Musical film is a genre, which includes scenes of signing and/or dancing. The history of musical begins with the invention and later implementation of sound in film in the 1920s. Several leading film industries (USA, USSR, Germany, India) of that time were working on creating first sound films. These films were half-sound half-silent and consisted of several musical scenes. The first sound films were great commercial success in all film industries, and inspired filmmakers to start producing musicals.
The biggest number of musicals was developed in the United States. After the success of the first sound films, every major Hollywood studio began the production of musicals, while cinema theatres were installing new sound equipment. The boom of musicals happened in 1930, with almost 100 musical films being released in the USA. Most of these films had simple storylines, musical numbers and style, and just exploited the fact of featuring sound in film. Musical numbers were not integrated into the narrative, and usually paused it for the performance.
It all changed with Busby Berkeley, renowned musical choreographer, who came to Hollywood from Broadway. He completely changed the setting of musical numbers, taking them to a fantasy world. His unique style had dancers forming various geometrical shapes in a style of kaleidoscope. The camera was not still but moved in all possible directions. However, most of the time, the numbers were not integrated in the film’s narrative, as they didn’t develop its plot and characters.
Starting from the end of 1930s and the beginning of the 1940s, musical numbers became more integrated, for example, in film The Wizard of OZ (1939). Some of the songs were connected to the events that happened within the film, or to the characters’ emotions. Judy Garland, who played the main part in The Wizard of OZ, became the biggest star of musicals of that era. Her characters sang about their feelings, hopes and dreams.
In the 1950s, musical numbers became completely integrated. The main star of musicals of that era was Gene Kelly, whom you might know from American in Paris (1951) and Singin’ In the Rain (1952). He embodied the celebration of personal and natural musical expression. He could dance everywhere. His musical scenes developed characters, contributed to the narrative and were technically and artistically superb.
The period from 1930s until the 1950s is considered to be the golden age of musicals, during which musical established itself as a film genre.
2. Which Hollywood musicals have you seen? What do you think about them? How important it is for you that the musical numbers are integrated in film’s narrative?
3. What do you think is the difference between modern and classic musicals?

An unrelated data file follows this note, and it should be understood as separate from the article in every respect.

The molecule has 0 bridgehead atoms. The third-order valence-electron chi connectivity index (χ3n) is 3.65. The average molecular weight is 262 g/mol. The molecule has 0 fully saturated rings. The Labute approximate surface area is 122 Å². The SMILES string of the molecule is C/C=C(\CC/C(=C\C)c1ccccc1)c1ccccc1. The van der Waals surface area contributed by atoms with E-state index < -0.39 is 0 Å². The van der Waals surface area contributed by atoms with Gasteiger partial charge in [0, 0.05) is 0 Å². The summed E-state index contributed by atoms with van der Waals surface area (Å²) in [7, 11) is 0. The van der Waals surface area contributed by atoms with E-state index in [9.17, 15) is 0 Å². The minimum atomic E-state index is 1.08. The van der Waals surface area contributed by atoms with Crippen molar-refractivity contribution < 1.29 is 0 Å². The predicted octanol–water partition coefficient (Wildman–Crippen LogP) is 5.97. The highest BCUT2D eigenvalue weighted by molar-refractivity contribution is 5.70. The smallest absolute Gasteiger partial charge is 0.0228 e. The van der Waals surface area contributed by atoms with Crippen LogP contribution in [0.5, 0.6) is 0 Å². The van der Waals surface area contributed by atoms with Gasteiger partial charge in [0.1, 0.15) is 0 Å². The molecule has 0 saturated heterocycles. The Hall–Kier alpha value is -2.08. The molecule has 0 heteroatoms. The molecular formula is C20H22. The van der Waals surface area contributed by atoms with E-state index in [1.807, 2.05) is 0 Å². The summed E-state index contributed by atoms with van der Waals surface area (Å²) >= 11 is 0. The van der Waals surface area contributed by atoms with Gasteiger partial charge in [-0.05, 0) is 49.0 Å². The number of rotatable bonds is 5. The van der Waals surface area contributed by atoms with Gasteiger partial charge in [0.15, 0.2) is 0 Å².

Hollywood musicals of the 1930s heavily influenced the development of Soviet musical film. Soviet filmmaker Gregory Alexandrov, who visited Hollywood in 1930, directed musical comedy The Jolly Fellows (1934), which became an immediate success. Subsequent musicals directed by Alexandrov, such as Circus (1936) and Volga-Volga (1938), were an enormous commercial success, with songs from the films becoming popular hits. Although some of Alexandrov’s work had a propagandistic message, ultimately it provided escapism for Soviet public and made them believe that life is better than it is.
In the following decades, Soviet filmmakers continued to develop musicals, mostly of a comedic genre. Especially successful were the films of Leonid Gaidai and Eldar Rjazanov, which remain popular now and are repeatedly shown on national television. However, in modern Russia, musical has lost its former popularity. Nowadays, most musical films are produced directly for television, especially, for entertainment broadcasts on New Year’s Eve.
4. Watch these examples of scenes from Volga-Volga directed by Gregory Alexandrov and Ivan Vasilievich Changes Profession (1973) directed by Leonid Gaidai. What do you think about them? How different are they from each other and from Hollywood musicals?
Leto as a Musical
Leto is a musical, which combines integrated and not integrated musical numbers. There are scenes in which characters perform song to each other somewhere outside, in the club or someone’s flat. But there are also scenes, which have completely fantasy feeling to them, and end with the line This never happened. In one scene train’s passengers sing Psycho Killer by Talking Heads, in another scene the concert in Leningrad rock club becomes energetic and rebellious.
5. What do you think about musical numbers in Leto? Which numbers do you remember the most and why? In your opinion, what is the meaning of the line "This never happened"?
Materiaaliin liittyvät elokuvat
Ohjaaja: Kirill Serebrennikov
Maa: Venäjä Vuosi: 2018
Kesto: 128min Ikäraja: 12
Levittäjä: Cinemanse Oy
Teo Yoo, Irina Starshenbaum, Roman Bilyk, Aleksandr Kuznetsov
Rakkautta, hulluutta ja kolmiodraamaa 1980-luvun venäläisissä rokkipiireissä oivan musiikin saattelemana.